Family history in Buffalo cemeteries

Something I am certain you know about me is that I love cemeteries.  Even when I don’t have any sort of connection or personal interest in a cemetery, I love to wander around and explore cemeteries and graveyards.  I enjoy the restful tranquility and appreciate the memorial symbolism and funerary sculpture.  Something you may know about me is that I am a total family history nerd and, therefore, when a cemetery has personal significance to my genealogy then it is all the better.  When we were visiting family in update New York, therefore, it was the perfect opportunity to have some family history fun while exploring cemeteries.  I do not have to have a DNA connection in order to be absorbed in a family’s history.  I have researched the genealogy of my step-grandfather, for instance, and when Mr Pict and I became parents, I decided to take on his family history as the custodian of that information for our children – whether they like it or not.  The dead folks I was pursuing in Buffalo, therefore, were not my own but were indeed the ancestors of Mr Pict, specifically his Strickler ancestors.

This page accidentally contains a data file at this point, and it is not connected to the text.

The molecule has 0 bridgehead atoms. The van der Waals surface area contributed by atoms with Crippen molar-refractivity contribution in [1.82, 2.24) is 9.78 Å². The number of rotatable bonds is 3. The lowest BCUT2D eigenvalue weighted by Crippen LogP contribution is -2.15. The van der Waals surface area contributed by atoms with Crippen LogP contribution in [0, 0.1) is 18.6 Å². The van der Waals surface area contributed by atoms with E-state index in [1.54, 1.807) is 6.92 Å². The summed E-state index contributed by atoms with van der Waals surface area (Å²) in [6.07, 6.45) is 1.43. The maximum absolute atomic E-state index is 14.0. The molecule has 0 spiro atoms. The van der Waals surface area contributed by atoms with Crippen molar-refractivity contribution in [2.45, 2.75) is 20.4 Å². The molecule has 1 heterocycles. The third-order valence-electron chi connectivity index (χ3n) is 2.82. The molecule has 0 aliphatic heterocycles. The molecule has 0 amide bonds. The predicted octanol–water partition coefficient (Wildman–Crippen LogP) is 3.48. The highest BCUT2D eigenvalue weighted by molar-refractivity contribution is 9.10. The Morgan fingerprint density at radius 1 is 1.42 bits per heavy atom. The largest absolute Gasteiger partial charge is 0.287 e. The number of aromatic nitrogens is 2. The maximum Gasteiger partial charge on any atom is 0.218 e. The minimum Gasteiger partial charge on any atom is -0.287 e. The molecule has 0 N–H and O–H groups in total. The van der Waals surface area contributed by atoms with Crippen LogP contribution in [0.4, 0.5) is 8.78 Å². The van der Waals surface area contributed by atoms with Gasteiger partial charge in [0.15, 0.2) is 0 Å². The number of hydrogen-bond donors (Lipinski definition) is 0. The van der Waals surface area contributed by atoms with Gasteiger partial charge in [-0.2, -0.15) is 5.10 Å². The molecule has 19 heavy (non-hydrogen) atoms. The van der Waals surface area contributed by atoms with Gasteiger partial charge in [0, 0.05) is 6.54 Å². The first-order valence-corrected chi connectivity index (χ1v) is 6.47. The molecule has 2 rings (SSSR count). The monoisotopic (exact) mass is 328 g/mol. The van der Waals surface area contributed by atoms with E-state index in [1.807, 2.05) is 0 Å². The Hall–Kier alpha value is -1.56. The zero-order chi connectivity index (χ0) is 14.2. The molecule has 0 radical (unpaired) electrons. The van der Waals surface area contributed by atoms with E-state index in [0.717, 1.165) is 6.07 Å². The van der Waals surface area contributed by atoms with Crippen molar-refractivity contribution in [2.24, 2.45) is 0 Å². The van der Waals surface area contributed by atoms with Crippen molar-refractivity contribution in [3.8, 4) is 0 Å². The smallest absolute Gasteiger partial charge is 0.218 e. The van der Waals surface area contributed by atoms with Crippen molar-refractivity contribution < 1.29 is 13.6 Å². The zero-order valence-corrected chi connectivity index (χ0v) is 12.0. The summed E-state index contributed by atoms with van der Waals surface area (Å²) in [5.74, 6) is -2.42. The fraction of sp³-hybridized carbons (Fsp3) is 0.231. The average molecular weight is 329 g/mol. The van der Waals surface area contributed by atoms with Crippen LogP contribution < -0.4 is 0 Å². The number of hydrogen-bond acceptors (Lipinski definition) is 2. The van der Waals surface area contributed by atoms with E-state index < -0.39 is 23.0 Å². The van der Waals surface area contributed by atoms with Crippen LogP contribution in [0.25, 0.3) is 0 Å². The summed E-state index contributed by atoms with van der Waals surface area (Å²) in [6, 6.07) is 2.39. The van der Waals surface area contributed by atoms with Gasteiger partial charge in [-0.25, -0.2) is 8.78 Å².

The Stricklers had arrived in America from Germany at the turn of the 18th Century, fleeing persecution and discrimination for their Mennonite beliefs.  They settled in Pennsylvania (so I have lots of Strickler adventuring to do in future) but, two generations later, Mr Pict’s 4x great-grandfather, Ulrich Strickler, set out with his family north, first to the Niagara River area before settling in Clarence, in New York’s Erie County.  It was in Clarence that we found Ulrich.  Finding the cemetery was a challenge.  It doesn’t appear in GPS listings because it is disused, was never a public cemetery, and now sits on private land.  My research had narrowed the search area and happily my 12 year old caught a glimpse of a distant sign flashing white in the sunlight as we drove a circuit of the relevant streets for the second time.  We disembarked from our cars – as there were 10 of us on this mission – and in no time at all we were in the shady spot where Ulrich Strickler (1767-1838), his wife Magdalena, and various of their relatives are interred.  We had three generations of Stricklers gathered at the grave of their direct ancestor.  That was pretty cool for me as a family history nerd.  The name of the cemetery incidentally is the Strickler Pioneer Cemetery and we also stopped off on Strickler Street for a quick photo of my husband, his mother, and her cousin.